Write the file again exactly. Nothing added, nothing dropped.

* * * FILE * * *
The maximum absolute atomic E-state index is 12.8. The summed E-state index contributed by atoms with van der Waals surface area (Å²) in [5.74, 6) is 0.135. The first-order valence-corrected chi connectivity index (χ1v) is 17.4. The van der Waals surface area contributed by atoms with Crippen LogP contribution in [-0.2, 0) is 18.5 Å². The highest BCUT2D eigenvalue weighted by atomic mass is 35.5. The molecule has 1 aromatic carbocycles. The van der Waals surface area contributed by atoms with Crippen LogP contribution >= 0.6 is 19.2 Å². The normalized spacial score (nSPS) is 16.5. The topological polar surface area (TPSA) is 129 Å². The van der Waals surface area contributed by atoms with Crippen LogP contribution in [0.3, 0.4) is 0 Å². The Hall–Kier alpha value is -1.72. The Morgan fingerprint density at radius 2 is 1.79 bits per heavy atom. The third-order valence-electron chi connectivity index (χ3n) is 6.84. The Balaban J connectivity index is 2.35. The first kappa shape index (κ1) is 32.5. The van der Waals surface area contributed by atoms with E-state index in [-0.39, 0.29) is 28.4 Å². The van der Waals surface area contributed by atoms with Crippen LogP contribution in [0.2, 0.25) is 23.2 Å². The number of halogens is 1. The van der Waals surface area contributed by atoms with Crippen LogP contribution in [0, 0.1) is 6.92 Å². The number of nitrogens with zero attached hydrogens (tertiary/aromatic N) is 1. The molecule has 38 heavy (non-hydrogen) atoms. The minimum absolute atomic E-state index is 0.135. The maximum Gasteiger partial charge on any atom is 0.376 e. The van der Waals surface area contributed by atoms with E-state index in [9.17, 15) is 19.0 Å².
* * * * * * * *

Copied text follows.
The maximum absolute atomic E-state index is 12.8. The summed E-state index contributed by atoms with van der Waals surface area (Å²) in [5.74, 6) is 0.135. The first-order valence-corrected chi connectivity index (χ1v) is 17.4. The van der Waals surface area contributed by atoms with Crippen LogP contribution in [-0.2, 0) is 18.5 Å². The highest BCUT2D eigenvalue weighted by atomic mass is 35.5. The molecule has 1 aromatic carbocycles. The van der Waals surface area contributed by atoms with Crippen LogP contribution >= 0.6 is 19.2 Å². The normalized spacial score (nSPS) is 16.5. The topological polar surface area (TPSA) is 129 Å². The van der Waals surface area contributed by atoms with Crippen LogP contribution in [0.3, 0.4) is 0 Å². The Hall–Kier alpha value is -1.72. The Morgan fingerprint density at radius 2 is 1.79 bits per heavy atom. The third-order valence-electron chi connectivity index (χ3n) is 6.84. The Balaban J connectivity index is 2.35. The first kappa shape index (κ1) is 32.5. The van der Waals surface area contributed by atoms with E-state index in [-0.39, 0.29) is 28.4 Å². The van der Waals surface area contributed by atoms with Crippen LogP contribution in [0.2, 0.25) is 23.2 Å². The number of halogens is 1. The van der Waals surface area contributed by atoms with Crippen LogP contribution in [0, 0.1) is 6.92 Å². The number of nitrogens with zero attached hydrogens (tertiary/aromatic N) is 1. The molecule has 38 heavy (non-hydrogen) atoms. The minimum absolute atomic E-state index is 0.135. The maximum Gasteiger partial charge on any atom is 0.376 e. The van der Waals surface area contributed by atoms with E-state index in [9.17, 15) is 19.0 Å².